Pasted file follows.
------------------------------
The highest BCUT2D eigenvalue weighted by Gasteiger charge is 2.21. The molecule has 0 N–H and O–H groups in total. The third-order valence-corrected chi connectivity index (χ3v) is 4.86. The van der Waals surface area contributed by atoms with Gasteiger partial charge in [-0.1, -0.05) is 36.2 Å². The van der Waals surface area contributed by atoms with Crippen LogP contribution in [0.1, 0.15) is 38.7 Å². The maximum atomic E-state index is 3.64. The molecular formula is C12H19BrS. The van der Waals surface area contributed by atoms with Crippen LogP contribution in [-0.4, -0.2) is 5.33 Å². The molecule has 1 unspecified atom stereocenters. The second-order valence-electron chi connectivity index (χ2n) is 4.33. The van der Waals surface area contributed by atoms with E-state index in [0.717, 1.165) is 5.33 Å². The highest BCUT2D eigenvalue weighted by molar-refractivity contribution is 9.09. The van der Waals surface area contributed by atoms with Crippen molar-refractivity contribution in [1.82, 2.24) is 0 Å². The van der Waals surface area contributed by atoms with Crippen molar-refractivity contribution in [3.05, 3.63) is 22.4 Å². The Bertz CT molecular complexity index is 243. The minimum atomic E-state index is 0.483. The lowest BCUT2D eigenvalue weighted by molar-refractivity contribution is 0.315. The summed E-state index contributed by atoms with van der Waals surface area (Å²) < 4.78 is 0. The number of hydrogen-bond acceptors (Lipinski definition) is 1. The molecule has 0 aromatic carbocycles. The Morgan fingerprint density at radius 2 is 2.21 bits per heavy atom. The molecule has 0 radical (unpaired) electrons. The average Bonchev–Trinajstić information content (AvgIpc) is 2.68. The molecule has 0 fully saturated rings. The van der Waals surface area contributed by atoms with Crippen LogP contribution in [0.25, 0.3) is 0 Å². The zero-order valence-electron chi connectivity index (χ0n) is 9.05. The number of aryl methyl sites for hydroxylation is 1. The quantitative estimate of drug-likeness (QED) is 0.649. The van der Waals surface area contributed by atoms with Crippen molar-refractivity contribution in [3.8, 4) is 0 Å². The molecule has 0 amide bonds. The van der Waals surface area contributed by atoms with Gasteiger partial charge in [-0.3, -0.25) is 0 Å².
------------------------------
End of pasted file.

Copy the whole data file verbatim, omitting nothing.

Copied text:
The highest BCUT2D eigenvalue weighted by Gasteiger charge is 2.21. The molecule has 0 N–H and O–H groups in total. The third-order valence-corrected chi connectivity index (χ3v) is 4.86. The van der Waals surface area contributed by atoms with Gasteiger partial charge in [-0.1, -0.05) is 36.2 Å². The van der Waals surface area contributed by atoms with Crippen LogP contribution in [0.1, 0.15) is 38.7 Å². The maximum atomic E-state index is 3.64. The molecular formula is C12H19BrS. The van der Waals surface area contributed by atoms with Crippen LogP contribution in [-0.4, -0.2) is 5.33 Å². The molecule has 1 unspecified atom stereocenters. The second-order valence-electron chi connectivity index (χ2n) is 4.33. The van der Waals surface area contributed by atoms with E-state index in [0.717, 1.165) is 5.33 Å². The highest BCUT2D eigenvalue weighted by molar-refractivity contribution is 9.09. The van der Waals surface area contributed by atoms with Crippen molar-refractivity contribution in [1.82, 2.24) is 0 Å². The van der Waals surface area contributed by atoms with Crippen molar-refractivity contribution in [3.05, 3.63) is 22.4 Å². The Bertz CT molecular complexity index is 243. The minimum atomic E-state index is 0.483. The lowest BCUT2D eigenvalue weighted by molar-refractivity contribution is 0.315. The summed E-state index contributed by atoms with van der Waals surface area (Å²) < 4.78 is 0. The number of hydrogen-bond acceptors (Lipinski definition) is 1. The molecule has 0 aromatic carbocycles. The Morgan fingerprint density at radius 2 is 2.21 bits per heavy atom. The molecule has 0 radical (unpaired) electrons. The average Bonchev–Trinajstić information content (AvgIpc) is 2.68. The molecule has 0 fully saturated rings. The van der Waals surface area contributed by atoms with Crippen LogP contribution in [0.25, 0.3) is 0 Å². The zero-order valence-electron chi connectivity index (χ0n) is 9.05. The number of aryl methyl sites for hydroxylation is 1. The quantitative estimate of drug-likeness (QED) is 0.649. The van der Waals surface area contributed by atoms with Crippen molar-refractivity contribution in [3.8, 4) is 0 Å². The molecule has 0 amide bonds. The van der Waals surface area contributed by atoms with Gasteiger partial charge in [-0.3, -0.25) is 0 Å².